PETITE (Addiscombe) - 1. Blue blood has no reference to venous as contrasted with arterial blood. It is only by a figure of speech we say that persons of high rank have "blue blood in their veins." "Of gentle blood" is a phrase used by Shakespeare, and long familiar. Blue blood is of more recent use. It is probably taken from the Spanish "Sang azul," when the old Castilian families disclaimed any taint of Moorish or other connections. 2. Aesthetic signifies that which belongs to good taste. Like many other words of modern introduction, it is often used in a burlesque or ironical way. As tastes proverbially differ, so does the application of the term "aesthetic." There is much affectation about "culture" and "high art" in our time, and those who talk most about such things are often very deficient in good taste and common sense. 3. We wish all our correspondents wrote as clearly and as briefly.
ZULU - Corned beef in tins, if of a good brand, from some respectable firm, is made from the best meat, and is often more wholesome than fresh beef, if that is not of first quality. Sometimes, but rarely, a tin is bad from imperfect exclusion of air in closing, and it is well always to make the retail dealer open the tin when for immediate use. Poor people and servants are usually prejudiced against anything cheap.
GOODY TWO SHOES - The tinted paper makes your letter almost illegible. Sensible people prefer white paper. The medical questions can only be answered by a doctor, after examination. If the lungs are diseased the treatment would be different from what an attack of pleurisy would require. Removal from the sea would not necessarily be beneficial. It may be colder and bleaker inland than on the coast, as of the Isle of Wight or Devonshire, for instance.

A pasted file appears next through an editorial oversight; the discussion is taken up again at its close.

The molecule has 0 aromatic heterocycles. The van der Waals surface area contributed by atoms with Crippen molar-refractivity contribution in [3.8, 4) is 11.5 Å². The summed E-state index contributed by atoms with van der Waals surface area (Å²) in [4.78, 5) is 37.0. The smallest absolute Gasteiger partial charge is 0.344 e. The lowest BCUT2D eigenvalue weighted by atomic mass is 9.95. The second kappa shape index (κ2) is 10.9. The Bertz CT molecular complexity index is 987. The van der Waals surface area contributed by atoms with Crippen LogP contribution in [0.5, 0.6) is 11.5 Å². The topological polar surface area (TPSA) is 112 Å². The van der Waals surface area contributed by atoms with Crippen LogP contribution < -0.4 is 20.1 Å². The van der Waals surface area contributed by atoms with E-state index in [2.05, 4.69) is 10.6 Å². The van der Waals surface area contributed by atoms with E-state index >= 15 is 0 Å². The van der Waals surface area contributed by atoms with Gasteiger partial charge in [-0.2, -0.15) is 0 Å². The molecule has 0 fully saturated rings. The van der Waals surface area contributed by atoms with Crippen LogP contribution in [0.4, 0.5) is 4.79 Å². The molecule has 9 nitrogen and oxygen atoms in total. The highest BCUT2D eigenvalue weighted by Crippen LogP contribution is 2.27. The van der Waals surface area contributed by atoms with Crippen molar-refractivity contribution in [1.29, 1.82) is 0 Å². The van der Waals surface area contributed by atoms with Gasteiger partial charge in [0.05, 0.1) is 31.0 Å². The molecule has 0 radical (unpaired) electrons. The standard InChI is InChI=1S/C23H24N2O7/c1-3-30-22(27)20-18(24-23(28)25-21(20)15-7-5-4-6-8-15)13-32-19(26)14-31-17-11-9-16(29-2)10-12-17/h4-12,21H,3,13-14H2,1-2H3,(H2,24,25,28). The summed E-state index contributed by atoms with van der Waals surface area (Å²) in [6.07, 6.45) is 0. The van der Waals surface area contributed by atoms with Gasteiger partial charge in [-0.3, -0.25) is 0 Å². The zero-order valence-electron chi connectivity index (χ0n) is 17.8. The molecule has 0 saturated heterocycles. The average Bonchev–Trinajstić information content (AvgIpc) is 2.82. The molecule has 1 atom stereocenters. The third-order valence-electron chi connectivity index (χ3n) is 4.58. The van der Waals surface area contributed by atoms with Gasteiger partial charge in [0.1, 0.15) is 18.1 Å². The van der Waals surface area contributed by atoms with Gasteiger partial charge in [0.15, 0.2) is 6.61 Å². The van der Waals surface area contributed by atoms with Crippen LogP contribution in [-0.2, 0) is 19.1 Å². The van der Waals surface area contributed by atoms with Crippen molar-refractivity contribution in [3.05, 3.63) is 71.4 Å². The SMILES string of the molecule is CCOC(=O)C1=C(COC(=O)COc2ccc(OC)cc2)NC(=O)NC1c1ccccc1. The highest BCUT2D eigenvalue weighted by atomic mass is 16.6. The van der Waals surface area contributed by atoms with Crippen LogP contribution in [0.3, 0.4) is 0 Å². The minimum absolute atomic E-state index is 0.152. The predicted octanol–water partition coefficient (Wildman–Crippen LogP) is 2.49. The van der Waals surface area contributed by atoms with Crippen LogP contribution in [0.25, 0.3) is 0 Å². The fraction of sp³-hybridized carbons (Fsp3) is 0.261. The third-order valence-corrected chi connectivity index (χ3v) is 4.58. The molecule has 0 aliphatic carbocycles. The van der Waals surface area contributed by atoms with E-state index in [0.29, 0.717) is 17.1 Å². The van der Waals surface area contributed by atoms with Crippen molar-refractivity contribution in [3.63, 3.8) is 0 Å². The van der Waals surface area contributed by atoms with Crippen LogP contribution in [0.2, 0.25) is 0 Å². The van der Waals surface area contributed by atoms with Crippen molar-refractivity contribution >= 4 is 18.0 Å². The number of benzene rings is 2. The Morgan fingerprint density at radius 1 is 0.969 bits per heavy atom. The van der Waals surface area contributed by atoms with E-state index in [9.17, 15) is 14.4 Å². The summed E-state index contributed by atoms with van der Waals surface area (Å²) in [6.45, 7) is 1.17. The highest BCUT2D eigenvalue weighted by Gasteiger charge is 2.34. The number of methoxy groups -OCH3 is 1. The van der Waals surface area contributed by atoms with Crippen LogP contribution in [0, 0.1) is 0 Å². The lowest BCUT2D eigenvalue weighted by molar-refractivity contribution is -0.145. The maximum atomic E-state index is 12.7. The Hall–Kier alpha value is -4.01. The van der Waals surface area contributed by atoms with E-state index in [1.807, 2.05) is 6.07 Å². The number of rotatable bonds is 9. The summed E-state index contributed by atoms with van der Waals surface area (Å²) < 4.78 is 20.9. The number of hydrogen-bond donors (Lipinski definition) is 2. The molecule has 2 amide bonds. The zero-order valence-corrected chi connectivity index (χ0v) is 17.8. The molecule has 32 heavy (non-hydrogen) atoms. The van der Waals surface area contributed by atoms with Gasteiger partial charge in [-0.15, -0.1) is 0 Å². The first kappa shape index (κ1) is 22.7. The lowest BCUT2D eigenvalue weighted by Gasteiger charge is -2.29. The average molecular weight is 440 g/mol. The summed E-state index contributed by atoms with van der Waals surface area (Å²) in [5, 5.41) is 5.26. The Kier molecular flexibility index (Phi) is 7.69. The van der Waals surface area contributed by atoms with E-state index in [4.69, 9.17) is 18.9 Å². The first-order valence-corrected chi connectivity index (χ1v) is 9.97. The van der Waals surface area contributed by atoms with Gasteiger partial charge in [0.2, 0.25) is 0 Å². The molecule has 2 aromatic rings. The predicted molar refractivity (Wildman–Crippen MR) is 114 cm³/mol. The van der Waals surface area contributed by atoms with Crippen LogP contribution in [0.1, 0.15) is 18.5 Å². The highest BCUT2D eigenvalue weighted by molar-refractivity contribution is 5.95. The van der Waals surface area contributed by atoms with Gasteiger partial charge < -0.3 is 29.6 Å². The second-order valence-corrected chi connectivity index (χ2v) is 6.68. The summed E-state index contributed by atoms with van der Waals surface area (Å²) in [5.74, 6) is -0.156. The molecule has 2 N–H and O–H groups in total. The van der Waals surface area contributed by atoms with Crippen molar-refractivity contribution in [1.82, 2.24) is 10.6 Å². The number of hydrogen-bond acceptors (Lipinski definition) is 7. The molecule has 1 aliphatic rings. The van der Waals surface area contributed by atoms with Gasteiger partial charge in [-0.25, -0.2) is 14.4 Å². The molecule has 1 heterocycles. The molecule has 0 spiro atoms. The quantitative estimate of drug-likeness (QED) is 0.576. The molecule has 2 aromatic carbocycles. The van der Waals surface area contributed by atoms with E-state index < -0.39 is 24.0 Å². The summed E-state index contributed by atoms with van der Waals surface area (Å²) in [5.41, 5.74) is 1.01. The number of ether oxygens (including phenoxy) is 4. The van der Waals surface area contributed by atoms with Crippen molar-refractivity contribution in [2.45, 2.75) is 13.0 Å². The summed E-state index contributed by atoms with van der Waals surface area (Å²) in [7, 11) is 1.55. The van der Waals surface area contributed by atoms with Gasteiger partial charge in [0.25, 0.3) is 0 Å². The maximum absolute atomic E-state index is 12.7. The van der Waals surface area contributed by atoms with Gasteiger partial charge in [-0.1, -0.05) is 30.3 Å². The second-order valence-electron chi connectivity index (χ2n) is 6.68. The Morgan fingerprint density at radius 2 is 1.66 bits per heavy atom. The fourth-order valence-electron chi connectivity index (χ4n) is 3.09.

BRENDA RONALDSON - The Editor thanks you heartily for your kind gift of a box of beautiful snowdrops.
THREE BLIND MICE - We advise you not to use the remedy advertised, but to trust to diet and exercise. For the etiquette of visiting, see our first volume. A hedgehog is not a suitable pet, especially if on duty as a policeman against the black beetles.
ILL-USED GIRL - We hardly believe that any lady would shut up a child in a dark room all day without food as a punishment. You ought to be glad to be sent to post letters and to do other little services, instead of showing temper on such occasions.
MARY - You wish us not to repeat your questions, which makes it difficult to give an explanation. Your whole sentence is incorrect, and does not keep up throughout "correspondence in time;" "You were naughty when you broke," &c., would be correct. "Do not disappoint me after having promised," &c., is also correct. Study the various tenses of the regular and irregular verbs; and be careful not to write half the sentence in one tense and the remainder in another.
THREE FRIENDS - We prefer Amy's writing. Alice promises well, but her hand is not quite formed. That of Gertrude is cramped. She should practise making graceful flourishes so as to arrive at a more free and flowing style.